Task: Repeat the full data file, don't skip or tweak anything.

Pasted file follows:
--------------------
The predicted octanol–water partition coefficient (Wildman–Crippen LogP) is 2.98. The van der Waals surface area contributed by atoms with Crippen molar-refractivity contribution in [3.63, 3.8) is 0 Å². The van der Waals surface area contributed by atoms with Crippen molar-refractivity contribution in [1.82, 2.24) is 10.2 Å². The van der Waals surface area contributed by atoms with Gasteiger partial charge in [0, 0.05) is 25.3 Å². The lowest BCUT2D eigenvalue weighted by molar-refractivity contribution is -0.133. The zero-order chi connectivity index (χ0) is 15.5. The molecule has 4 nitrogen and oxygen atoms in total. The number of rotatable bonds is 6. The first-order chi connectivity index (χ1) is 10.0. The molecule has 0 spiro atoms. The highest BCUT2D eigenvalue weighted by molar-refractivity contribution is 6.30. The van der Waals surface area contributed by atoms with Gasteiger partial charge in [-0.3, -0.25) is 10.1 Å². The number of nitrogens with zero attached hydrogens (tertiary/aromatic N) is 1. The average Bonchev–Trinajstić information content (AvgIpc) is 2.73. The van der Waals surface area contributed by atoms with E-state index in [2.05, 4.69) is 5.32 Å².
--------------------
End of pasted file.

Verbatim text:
The predicted octanol–water partition coefficient (Wildman–Crippen LogP) is 2.98. The van der Waals surface area contributed by atoms with Crippen molar-refractivity contribution in [3.63, 3.8) is 0 Å². The van der Waals surface area contributed by atoms with Crippen molar-refractivity contribution in [1.82, 2.24) is 10.2 Å². The van der Waals surface area contributed by atoms with Gasteiger partial charge in [0, 0.05) is 25.3 Å². The lowest BCUT2D eigenvalue weighted by molar-refractivity contribution is -0.133. The zero-order chi connectivity index (χ0) is 15.5. The molecule has 4 nitrogen and oxygen atoms in total. The number of rotatable bonds is 6. The first-order chi connectivity index (χ1) is 10.0. The molecule has 0 spiro atoms. The highest BCUT2D eigenvalue weighted by molar-refractivity contribution is 6.30. The van der Waals surface area contributed by atoms with Gasteiger partial charge in [-0.3, -0.25) is 10.1 Å². The number of nitrogens with zero attached hydrogens (tertiary/aromatic N) is 1. The average Bonchev–Trinajstić information content (AvgIpc) is 2.73. The van der Waals surface area contributed by atoms with E-state index in [2.05, 4.69) is 5.32 Å².